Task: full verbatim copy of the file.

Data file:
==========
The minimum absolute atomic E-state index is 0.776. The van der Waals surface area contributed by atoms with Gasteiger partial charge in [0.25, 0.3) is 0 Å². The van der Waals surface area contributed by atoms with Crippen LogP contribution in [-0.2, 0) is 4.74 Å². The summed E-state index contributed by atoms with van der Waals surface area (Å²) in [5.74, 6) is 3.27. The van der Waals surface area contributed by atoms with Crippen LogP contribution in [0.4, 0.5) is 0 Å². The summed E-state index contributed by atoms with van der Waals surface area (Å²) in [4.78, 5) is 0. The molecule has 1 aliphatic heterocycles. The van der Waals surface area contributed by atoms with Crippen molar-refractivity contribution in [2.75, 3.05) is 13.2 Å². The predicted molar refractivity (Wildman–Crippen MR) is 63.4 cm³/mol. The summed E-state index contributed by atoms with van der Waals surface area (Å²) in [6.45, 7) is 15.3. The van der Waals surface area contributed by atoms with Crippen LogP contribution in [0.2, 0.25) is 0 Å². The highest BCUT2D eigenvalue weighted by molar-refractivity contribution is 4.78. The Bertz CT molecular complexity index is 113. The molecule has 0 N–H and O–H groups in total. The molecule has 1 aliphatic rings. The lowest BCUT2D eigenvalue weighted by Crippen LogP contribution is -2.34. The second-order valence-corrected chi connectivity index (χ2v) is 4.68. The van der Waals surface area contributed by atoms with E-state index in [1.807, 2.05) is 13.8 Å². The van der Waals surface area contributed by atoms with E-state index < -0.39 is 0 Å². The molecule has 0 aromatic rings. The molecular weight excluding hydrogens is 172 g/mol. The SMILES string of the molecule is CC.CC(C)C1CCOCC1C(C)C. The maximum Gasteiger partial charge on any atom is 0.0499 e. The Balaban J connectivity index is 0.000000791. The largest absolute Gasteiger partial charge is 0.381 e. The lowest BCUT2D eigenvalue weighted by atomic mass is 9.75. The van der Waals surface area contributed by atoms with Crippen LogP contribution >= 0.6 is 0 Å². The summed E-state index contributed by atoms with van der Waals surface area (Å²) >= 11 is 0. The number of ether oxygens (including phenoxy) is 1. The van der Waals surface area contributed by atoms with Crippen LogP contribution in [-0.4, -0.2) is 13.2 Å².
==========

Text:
The minimum absolute atomic E-state index is 0.776. The van der Waals surface area contributed by atoms with Gasteiger partial charge in [0.25, 0.3) is 0 Å². The van der Waals surface area contributed by atoms with Crippen LogP contribution in [-0.2, 0) is 4.74 Å². The summed E-state index contributed by atoms with van der Waals surface area (Å²) in [5.74, 6) is 3.27. The van der Waals surface area contributed by atoms with Crippen LogP contribution in [0.4, 0.5) is 0 Å². The summed E-state index contributed by atoms with van der Waals surface area (Å²) in [4.78, 5) is 0. The molecule has 1 aliphatic heterocycles. The van der Waals surface area contributed by atoms with Crippen molar-refractivity contribution in [2.75, 3.05) is 13.2 Å². The predicted molar refractivity (Wildman–Crippen MR) is 63.4 cm³/mol. The summed E-state index contributed by atoms with van der Waals surface area (Å²) in [6.45, 7) is 15.3. The van der Waals surface area contributed by atoms with Crippen LogP contribution in [0.2, 0.25) is 0 Å². The highest BCUT2D eigenvalue weighted by molar-refractivity contribution is 4.78. The Bertz CT molecular complexity index is 113. The molecule has 0 N–H and O–H groups in total. The molecule has 1 aliphatic rings. The lowest BCUT2D eigenvalue weighted by Crippen LogP contribution is -2.34. The second-order valence-corrected chi connectivity index (χ2v) is 4.68. The van der Waals surface area contributed by atoms with E-state index in [1.807, 2.05) is 13.8 Å². The van der Waals surface area contributed by atoms with E-state index < -0.39 is 0 Å². The molecule has 0 aromatic rings. The molecular weight excluding hydrogens is 172 g/mol. The SMILES string of the molecule is CC.CC(C)C1CCOCC1C(C)C. The maximum Gasteiger partial charge on any atom is 0.0499 e. The Balaban J connectivity index is 0.000000791. The largest absolute Gasteiger partial charge is 0.381 e. The lowest BCUT2D eigenvalue weighted by atomic mass is 9.75. The van der Waals surface area contributed by atoms with Crippen LogP contribution >= 0.6 is 0 Å². The summed E-state index contributed by atoms with van der Waals surface area (Å²) >= 11 is 0. The number of ether oxygens (including phenoxy) is 1. The van der Waals surface area contributed by atoms with Crippen LogP contribution in [-0.4, -0.2) is 13.2 Å².